From the likes of it, the world has undergone some structural changes in the last few quarters. Ecommerce adoption has increased, remote working has become the norm, and companies are increasingly spending capital on ensuring technology keeps them connected.
Businesses that tend to invest in technology asymmetrically to the needs of their operations, industry, and business model, can witness capital losses and permanent damage to brand equity. So, is there a perfect way to adopt technology? There is no ‘cookie-cutter’ approach. But applying the framework, discussed later here, can turn the probability of value-generating technology investments for your business.
Biggest Challenges Businesses Face in 2021
While analyzing your business, it might seem a little challenging to separate the core problems that technology adoption can solve, from their effects. Here is a list of common challenges businesses are projected to face in 2021:
- Increased Dependence on Localized Supply Chains
With COVID-19 restrictions in place, businesses had to turn to their local neighbors as countries went into complete shutdowns. Businesses got cornered to reimagine their supply chains. Amazon’s ‘lights out initiative’ is creating a zero-human intervention that can maximize local efficiency. IDC’s research shows that 65% of warehouses across the globe will employ bots and contextual data analytics systems by 2023.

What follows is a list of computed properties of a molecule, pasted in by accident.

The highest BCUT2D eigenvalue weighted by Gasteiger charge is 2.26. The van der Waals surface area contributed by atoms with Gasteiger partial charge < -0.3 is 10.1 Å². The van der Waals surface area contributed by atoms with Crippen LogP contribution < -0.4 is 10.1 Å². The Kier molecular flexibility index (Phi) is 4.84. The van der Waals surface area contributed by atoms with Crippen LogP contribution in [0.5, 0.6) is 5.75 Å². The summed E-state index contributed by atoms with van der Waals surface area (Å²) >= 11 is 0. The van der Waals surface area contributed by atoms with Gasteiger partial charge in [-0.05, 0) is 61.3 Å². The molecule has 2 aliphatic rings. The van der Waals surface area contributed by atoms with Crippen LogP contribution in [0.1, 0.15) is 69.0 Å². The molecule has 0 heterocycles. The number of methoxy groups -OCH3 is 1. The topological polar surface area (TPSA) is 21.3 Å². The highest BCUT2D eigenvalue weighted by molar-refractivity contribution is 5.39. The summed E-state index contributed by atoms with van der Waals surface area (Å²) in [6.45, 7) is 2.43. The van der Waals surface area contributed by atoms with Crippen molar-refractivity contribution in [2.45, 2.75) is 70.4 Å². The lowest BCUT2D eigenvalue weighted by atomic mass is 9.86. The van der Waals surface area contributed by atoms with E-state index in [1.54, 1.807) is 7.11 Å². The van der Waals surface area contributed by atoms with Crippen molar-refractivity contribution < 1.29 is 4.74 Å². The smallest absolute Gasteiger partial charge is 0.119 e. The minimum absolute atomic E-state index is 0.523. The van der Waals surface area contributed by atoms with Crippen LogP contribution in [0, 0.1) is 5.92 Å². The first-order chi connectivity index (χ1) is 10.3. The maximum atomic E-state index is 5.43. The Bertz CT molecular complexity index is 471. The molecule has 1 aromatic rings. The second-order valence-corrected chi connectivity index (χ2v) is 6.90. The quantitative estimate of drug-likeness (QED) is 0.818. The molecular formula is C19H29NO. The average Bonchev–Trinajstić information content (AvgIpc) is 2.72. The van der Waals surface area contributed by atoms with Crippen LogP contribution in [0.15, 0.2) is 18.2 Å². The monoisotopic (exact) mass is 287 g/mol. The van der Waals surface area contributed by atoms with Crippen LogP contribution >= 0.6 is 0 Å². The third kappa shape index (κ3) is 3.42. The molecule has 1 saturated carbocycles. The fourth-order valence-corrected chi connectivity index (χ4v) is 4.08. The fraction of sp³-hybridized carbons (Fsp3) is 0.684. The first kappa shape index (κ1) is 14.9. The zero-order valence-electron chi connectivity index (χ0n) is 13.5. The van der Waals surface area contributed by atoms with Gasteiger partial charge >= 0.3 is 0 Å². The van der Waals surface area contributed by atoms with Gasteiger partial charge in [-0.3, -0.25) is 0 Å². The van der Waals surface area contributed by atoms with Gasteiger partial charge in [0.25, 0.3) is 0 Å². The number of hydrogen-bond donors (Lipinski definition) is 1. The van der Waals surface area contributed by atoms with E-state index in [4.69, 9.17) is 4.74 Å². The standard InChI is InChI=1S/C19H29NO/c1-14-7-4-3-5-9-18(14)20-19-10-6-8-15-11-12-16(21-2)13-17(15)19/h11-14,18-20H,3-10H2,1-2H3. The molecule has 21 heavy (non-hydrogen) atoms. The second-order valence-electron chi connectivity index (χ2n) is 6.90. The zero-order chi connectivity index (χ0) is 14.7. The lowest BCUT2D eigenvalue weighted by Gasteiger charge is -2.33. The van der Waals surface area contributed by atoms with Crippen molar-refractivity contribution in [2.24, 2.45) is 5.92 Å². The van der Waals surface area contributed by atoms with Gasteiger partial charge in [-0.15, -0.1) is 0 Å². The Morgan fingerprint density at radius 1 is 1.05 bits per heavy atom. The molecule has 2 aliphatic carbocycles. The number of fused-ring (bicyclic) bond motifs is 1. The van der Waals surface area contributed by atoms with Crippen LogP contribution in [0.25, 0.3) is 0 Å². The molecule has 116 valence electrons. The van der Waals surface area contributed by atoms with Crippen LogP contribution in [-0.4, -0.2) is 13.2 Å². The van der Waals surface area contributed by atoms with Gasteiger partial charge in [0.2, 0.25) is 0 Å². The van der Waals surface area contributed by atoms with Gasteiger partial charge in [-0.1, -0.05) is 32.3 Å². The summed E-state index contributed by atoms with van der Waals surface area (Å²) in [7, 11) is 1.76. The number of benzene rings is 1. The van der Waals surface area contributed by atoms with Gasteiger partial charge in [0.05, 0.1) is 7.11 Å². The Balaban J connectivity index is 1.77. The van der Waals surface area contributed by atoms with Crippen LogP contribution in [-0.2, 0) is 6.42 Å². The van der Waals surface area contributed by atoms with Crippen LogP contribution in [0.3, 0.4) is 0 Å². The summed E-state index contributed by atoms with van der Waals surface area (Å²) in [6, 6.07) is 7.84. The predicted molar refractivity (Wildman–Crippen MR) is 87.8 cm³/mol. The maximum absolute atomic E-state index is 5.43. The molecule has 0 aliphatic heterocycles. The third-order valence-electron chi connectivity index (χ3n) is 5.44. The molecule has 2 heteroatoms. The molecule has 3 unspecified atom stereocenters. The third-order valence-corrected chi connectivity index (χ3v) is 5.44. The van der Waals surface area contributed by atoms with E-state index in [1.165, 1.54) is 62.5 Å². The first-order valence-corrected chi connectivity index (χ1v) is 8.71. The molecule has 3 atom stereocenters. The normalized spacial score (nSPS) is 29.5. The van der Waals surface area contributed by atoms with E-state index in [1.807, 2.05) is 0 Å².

- Creating Financial Resilience
In 2008, McKinsey researched companies that did not shut down post the financial crisis. Top performers in this cohort produced 10% growth in 2009 when their peers shrunk by 15%. McKinsey found that the top performers had strong balance sheets and the ability to manage operating costs.
SMBs can move in this direction by using digital tools. Accounting solutions like Xero and Freshbooks provide a good start to ledger management. Apps like Buddy Punch and Deputy can be integrated right into your payroll management systems. Personal finance apps like Mint can also help in monitoring cash and sundry expenses for the business.
- Engaging Safer and Yet Engaging Customer Interfaces
All major industries, from retail to healthcare, saw a prolific growth in contact-less delivery systems in 2020. Customers are now expecting a safe and omnichannel experience. Areas like self-service using knowledge-base, blogs, white-papers, and case studies as well as real-time conversational chatbot assistance on Facebook Messenger or iMessage have become the norm.